Review: ‘Love, Cecil’ nicely captures the witty, talented enigma that was Cecil Beaton

Cecil Beaton in New York in the late 1930s, from the documentary “Love, Cecil.”
(Cecil Beaton Studio Archive at Sotheby’s)
Film Critic

Cecil Beaton labored for much of his life under the terror that he might be considered ordinary. Yet ordinary was the last word anyone would think to apply.

Gifted and successful as a photographer, writer and artist as well as a set and costume designer, Beaton, if anything, as he himself put it, “wandered in the labyrinth of choice.”

Asked by an interviewer, “Which is your main profession?” at the start of Lisa Immordino Vreeland’s empathetic, involving “Love, Cecil,” the subject responds with practiced affability. “I wish I knew,” he says. “That’s been my problem for a very long time.”

There was a point in time when Beaton, who published 38 books, won four Tonys and three Oscars and was knighted into the bargain, was a ubiquitous presence on the English language cultural scene.


But 38 years after his death, Beaton’s name is not so much on everyone’s lips, and one of the pleasures of this film is to revisit his gifts beyond his best known work, the Oscar-winning production design and costumes for “My Fair Lady.”

Vreeland’s previous documentaries also dealt with artistic figures, including Peggy Guggenheim and Diana Vreeland, her husband’s grandmother, so she is well positioned to take Beaton on.

And her subject certainly helped his cause by writing 150 volumes of candid, perceptive diaries, excerpts from which are superbly read by Rupert Everett.

The son of unapologetically middle class parents - his father was a timber merchant - Beaton always yearned for the stature and status of upper class life.

Theater-struck as a boy as well as intensely ambitious, Beaton was determined to be a star performer on a stage of his own creation.

A self-described “rabid aesthete,” Beaton taught himself photography, using his sisters as models, because that was an art, unlike theater or film, “I could do without being invited.”

The tireless, hell-bent quest for beauty became what Beaton’s life was all about. As he himself put it with a certain weariness, “I exposed thousands of rolls of film and wrote hundreds of thousands of words, all in a futile attempt to preserve the fleeting moment.”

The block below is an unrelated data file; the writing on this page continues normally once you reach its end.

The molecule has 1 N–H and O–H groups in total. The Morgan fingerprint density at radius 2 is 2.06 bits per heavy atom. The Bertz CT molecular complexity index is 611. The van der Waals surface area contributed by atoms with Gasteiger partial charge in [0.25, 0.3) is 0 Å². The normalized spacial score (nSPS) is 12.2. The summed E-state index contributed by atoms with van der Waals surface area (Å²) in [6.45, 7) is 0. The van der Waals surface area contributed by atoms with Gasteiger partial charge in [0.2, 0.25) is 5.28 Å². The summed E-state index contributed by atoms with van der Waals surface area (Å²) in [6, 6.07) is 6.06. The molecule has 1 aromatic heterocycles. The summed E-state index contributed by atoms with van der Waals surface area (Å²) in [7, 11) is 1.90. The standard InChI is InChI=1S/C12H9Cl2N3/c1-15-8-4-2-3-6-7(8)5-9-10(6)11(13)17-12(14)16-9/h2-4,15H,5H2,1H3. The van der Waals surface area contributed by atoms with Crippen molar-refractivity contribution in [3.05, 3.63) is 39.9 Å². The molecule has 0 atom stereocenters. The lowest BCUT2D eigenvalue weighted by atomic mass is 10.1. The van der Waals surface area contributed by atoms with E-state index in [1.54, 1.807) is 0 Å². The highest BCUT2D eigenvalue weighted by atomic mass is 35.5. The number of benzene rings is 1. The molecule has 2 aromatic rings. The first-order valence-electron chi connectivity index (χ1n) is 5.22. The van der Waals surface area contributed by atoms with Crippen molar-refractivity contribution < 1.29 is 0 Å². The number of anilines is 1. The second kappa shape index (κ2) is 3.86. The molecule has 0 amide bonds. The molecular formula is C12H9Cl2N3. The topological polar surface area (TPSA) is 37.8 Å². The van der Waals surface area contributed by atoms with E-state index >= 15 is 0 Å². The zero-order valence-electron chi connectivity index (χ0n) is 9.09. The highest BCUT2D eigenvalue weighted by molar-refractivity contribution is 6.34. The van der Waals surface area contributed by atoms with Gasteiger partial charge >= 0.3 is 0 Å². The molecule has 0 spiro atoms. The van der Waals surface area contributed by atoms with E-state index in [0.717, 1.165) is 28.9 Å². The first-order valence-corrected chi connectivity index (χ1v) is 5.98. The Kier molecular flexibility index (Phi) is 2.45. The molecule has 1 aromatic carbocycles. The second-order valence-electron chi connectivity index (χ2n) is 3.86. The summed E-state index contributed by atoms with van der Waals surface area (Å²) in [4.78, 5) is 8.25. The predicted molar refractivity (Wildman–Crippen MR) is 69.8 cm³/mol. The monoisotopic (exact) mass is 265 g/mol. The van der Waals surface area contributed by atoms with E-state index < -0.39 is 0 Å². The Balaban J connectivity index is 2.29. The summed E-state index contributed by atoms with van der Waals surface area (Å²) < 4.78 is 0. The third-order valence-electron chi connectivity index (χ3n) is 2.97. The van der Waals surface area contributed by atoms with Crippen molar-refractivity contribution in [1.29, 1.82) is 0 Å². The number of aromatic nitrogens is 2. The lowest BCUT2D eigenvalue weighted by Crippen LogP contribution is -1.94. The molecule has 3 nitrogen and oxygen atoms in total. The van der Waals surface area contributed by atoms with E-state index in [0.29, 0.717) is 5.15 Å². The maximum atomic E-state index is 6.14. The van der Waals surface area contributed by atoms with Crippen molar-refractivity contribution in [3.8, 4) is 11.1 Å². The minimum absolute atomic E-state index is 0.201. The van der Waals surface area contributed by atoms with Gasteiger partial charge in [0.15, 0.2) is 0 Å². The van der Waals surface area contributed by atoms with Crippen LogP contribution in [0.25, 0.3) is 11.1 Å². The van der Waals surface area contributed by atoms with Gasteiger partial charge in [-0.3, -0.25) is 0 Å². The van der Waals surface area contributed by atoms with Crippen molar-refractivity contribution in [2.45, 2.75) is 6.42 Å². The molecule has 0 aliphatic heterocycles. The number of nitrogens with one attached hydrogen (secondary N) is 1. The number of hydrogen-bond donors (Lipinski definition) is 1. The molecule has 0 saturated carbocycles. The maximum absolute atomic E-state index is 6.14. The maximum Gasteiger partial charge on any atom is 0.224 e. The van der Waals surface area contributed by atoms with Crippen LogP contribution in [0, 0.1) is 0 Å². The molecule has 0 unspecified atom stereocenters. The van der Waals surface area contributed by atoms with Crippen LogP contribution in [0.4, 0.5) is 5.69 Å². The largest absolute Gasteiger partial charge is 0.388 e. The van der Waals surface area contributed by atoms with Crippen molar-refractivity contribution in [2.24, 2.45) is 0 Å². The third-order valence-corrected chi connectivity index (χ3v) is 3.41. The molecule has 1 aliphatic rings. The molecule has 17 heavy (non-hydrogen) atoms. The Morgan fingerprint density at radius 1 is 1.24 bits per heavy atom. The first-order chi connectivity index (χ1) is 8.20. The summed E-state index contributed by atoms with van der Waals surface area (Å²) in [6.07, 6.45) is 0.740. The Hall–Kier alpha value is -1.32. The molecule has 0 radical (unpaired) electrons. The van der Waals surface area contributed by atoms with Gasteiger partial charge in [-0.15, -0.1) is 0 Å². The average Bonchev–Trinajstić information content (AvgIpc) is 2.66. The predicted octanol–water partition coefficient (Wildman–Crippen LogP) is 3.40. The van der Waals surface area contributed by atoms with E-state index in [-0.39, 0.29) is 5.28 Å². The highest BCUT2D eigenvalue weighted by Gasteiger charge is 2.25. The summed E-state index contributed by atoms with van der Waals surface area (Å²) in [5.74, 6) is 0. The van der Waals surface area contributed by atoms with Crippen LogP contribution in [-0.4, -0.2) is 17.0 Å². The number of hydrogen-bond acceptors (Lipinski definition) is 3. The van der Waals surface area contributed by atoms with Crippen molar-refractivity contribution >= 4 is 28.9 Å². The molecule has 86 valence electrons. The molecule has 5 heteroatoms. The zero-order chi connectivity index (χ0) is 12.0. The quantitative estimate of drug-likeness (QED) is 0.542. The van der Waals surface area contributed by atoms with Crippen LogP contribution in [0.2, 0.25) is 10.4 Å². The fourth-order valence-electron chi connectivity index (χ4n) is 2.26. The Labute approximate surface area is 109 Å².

But that idealistic quest didn’t mean Beaton couldn’t be waspish about other people, or, for that matter, they about him.

Jean Cocteau famously called Beaton “Malice in Wonderland” and both Truman Capote and George Cukor, who directed that 1964 “My Fair Lady,” are featured in vintage footage making dismissive comments.

As for Beaton himself, he was hostile toward Noel Coward and Evelyn Waugh, the later since childhood, despised Elizabeth Taylor for her vulgarity and said of her husband Richard Burton that he was “as butch and coarse as only a Welshman could be.”

In the face of all this vitriol, it is a tribute to Beaton’s gifts, and Vreeland’s persuasiveness as a documentarian, that we end up caring about and appreciating her subject.

Beaton first came to public notice as a photographer of the artistically daring British socialites between the wars known collectively as “the Bright Young Things.”

Beaton took himself to New York, where his photographs and his illustrations caught on at Vogue, and then went to Hollywood, where he made exceptional portraits of movie stars that captured, the film explains, the idea of the person photographed, not the person per se.

Though his gifts were obvious, Beaton also had a penchant for sabotaging himself, and he blunted his upward trajectory by printing in Vogue, for reasons no one can adequately explain, illustrations with an anti-Semitic slur embedded in them.

It took years, but two things brought Beaton back from ignominy. One was the hard and dangerous work he put into patriotic projects during World War II, and the other was the bond he formed with a big chunk of the British royal family, including Queen Elizabeth II and some two dozen of her relatives.

Beaton managed to keep his currency as new kinds of culture came in, and “Love, Cecil” features new interviews with fellow British artists David Bailey and David Hockney about what interacting with him was like.

Though Beaton’s love life almost exclusively involved men, he famously had a connection with Greta Garbo that might have been romantic. For years she resisted his desire to take her picture, but when she needed a passport photo the actress relented. Beaton considered her the most beautiful woman he ever photographed, and coming from him that said a lot.


‘Love, Cecil’

Not rated

Running time: 1 hour, 38 minutes

Playing: Landmark Nuart, West Los Angeles